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Sam's pretty busy on the playing front this month, so I've stepped in and enjoyed taking a look at a number of Anti-Sicilian lines in which I've long taken an interest. It certainly shouldn't come as a surprise to regular readers that our attention will mainly be on the c3 Sicilian.

Download PGN of February '13 Anti-Sicilian games

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c3-Sicilian with 2...Nf6: Mainline with ...d6, ...Nc6 and 7.Bc4 [B22]

The line 1 e4 c5 2 c3 Nf6 3 e5 Nd5 4 d4 cxd4 5 Nf3 Nc6 6 cxd4 d6 7 Bc4 Nb6 8 Bb5 has a pretty drawish reputation, but Sam showed a new idea for White in the January update, namely Vajda's 8...dxe5 9 Nxe5 Bd7 10 Nxd7 Qxd7 11 Nc3 e6 12 0-0 Rd8 13 Qh5!?. Perhaps that inspired White to repeat the line in Mamedov - Smirnov, where Black deviated with 12...Rc8:

Just like 12...Rd8, this seems fine for Black and after 13 Be3 a6 14 Bxc6 Rxc6 it's not long before White gets in d4-d5, leading to highly drawish simplification.

If Black is after the full point he should likely prefer 7...dxe5!?, as recommended by Peter Wells in Dangerous Weapons: Anti-Sicilians. White players should take a look at the idea of 8 dxe5 Ndb4 9 Qxd8+ Nxd8 10 Na3!?, since it's not clear he has too much after 8 Bxd5 Qxd5 9 Nc3:

Here Black usually retreats to d6, but Shirov's 9...Qa5!? deserves attention too, especially if followed up with 10 d5 Nb4!?, rather than 10...e4 with which he soon got into a spot of bother in Sveshnikov - Shirov.

2...Nf6 delayed d4 [B22]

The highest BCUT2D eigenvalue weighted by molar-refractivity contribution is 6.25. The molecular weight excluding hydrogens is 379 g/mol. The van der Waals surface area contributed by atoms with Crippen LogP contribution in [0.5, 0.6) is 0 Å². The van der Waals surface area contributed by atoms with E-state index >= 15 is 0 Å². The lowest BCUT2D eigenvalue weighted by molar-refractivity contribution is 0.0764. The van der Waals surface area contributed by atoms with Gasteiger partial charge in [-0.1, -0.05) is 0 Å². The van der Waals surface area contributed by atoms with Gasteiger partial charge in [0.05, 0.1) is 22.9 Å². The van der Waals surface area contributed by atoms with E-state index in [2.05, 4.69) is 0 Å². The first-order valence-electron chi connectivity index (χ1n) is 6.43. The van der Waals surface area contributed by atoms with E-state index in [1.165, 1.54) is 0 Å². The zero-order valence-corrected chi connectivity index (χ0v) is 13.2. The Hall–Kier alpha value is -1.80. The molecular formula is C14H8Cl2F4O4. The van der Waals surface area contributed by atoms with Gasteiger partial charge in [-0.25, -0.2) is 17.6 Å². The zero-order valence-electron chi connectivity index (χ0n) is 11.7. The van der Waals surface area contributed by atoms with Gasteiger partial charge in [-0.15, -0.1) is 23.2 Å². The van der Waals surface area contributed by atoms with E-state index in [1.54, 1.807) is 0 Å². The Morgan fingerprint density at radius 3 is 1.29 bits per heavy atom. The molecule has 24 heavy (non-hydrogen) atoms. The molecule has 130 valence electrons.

Mamedov switched sides and faced 4 Nf3 Nc6 5 Bc4 Nb6 6 Bb3 in Korobov - Mamedov, which is obviously much more of a winning try for White. The sharp line 6...c4 7 Bc2 Qc7 8 Qe2 g5 hasn't been seen so much of late, but still seems fine for Black from what I can see. Korobov opted for 9 h3 Bg7 10 e6, which isn't too impressive since Black's centre is a handy asset after 10...dxe6 11 Nxg5 h6 12 Nf3 Bd7:

White should still be OK in this sharp position (the players are set to castle on opposite sides), but 13 b3? was a rather careless choice from the Ukrainian Grandmaster.

2...d5, 5...Bf5 [B22]

Finally, I couldn't resist having a look at developments in one of the lines of 2012, namely 2...d5 3 exd5 Qxd5 4 d4 Nc6 5 Nf3 Bf5!?. White hasn't done too well in practice after 6 Be3 Nf6 7 Na3 cxd4 8 Nb5 0-0-0 and I'm surprised c3 practitioners are still going down this route:

9 Nbxd4 was tried in Poptapov - Khairullin, but with 9...Ng4 Black took the bishop-pair and was already slightly for choice.

The Grand Prix 2...a6!? [B23]

Meeting 1 e4 c5 2 Nc3 with 2...a6!? is a handy wrinkle for Kan and Najdorf players. One independent continuation is 3 f4 b5 4 Nf3 Bb7 5 d3 e6 6 g4!?, a Grand Prix where both sides have been quick to stake out some territory:

After 6...d5 Black should have sufficient counterchances and the anti-positional 7 e5?! h5! unsurprisingly failed to impress for White in Cicak - Blomqvist.

The Nimzowitsch Sicilian 2...Nf6, 4.d4 [B29]

Meeting 1 e4 c5 2 Nf3 Nf6 3 e5 Nd5 with 4 Nc3 requires some preparation, hence why some Grandmasters prefer 4 d4!? cxd4 5 Qxd4 which should give White a slightly improved version of a c3 Sicilian line (there's no need to go c3 any more):

After 5...e6 I quite like 6 Bc4, but Kamsky makes a convincing enough case for 6 g3!? in Kamsky - Ibarra Jerez.

Moscow Variation 3...Nc6 [B51]

1 e4 c5 2 Nf3 d6 3 Bb5+ Nc6 4 0-0 Bd7 5 c3 Nf6 6 Re1 a6 7 Bf1 Bg4 remains quite a topical line. After 8 h3! Bxf3 9 Qxf3 Black faces an important choice: to fianchetto or not. Caruana initially did, but then switched to 9...e6 10 d3 Be7 11 Nd2 0-0:

After 12 Qd1 his 12...Nd7 may be best, but in any case White should have a small edge with his bishop-pair, as we'll see in Edouard - Van Kampen.

Sam should be back next month and may well have tested plenty of Anti-Sicilian ideas in the meantime, Richard

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